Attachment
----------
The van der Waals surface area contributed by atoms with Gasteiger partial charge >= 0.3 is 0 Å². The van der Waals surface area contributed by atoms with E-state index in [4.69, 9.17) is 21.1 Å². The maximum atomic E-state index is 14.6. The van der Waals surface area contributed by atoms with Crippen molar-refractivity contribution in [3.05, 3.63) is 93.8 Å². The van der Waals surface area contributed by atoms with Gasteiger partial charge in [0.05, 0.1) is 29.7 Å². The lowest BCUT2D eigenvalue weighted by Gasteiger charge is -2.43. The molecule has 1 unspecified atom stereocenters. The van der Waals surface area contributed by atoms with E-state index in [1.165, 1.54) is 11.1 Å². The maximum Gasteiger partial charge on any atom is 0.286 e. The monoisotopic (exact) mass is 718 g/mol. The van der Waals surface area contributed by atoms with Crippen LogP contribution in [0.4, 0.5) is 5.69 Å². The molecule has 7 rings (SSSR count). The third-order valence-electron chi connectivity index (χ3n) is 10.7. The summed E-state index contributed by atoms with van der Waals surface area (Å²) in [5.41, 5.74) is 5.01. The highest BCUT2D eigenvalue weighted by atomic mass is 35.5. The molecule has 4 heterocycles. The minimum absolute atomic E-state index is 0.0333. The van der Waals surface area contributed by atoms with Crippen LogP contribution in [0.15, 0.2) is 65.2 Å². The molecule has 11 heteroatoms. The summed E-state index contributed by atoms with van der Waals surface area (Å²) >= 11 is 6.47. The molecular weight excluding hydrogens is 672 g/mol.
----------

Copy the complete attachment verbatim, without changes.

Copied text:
The van der Waals surface area contributed by atoms with Gasteiger partial charge >= 0.3 is 0 Å². The van der Waals surface area contributed by atoms with E-state index in [4.69, 9.17) is 21.1 Å². The maximum atomic E-state index is 14.6. The van der Waals surface area contributed by atoms with Crippen molar-refractivity contribution in [3.05, 3.63) is 93.8 Å². The van der Waals surface area contributed by atoms with Gasteiger partial charge in [0.05, 0.1) is 29.7 Å². The lowest BCUT2D eigenvalue weighted by Gasteiger charge is -2.43. The molecule has 1 unspecified atom stereocenters. The van der Waals surface area contributed by atoms with E-state index in [1.165, 1.54) is 11.1 Å². The maximum Gasteiger partial charge on any atom is 0.286 e. The monoisotopic (exact) mass is 718 g/mol. The van der Waals surface area contributed by atoms with Crippen LogP contribution in [0.4, 0.5) is 5.69 Å². The molecule has 7 rings (SSSR count). The third-order valence-electron chi connectivity index (χ3n) is 10.7. The summed E-state index contributed by atoms with van der Waals surface area (Å²) in [5.41, 5.74) is 5.01. The highest BCUT2D eigenvalue weighted by atomic mass is 35.5. The molecule has 4 heterocycles. The minimum absolute atomic E-state index is 0.0333. The van der Waals surface area contributed by atoms with Crippen LogP contribution in [0.15, 0.2) is 65.2 Å². The molecule has 11 heteroatoms. The summed E-state index contributed by atoms with van der Waals surface area (Å²) >= 11 is 6.47. The molecular weight excluding hydrogens is 672 g/mol.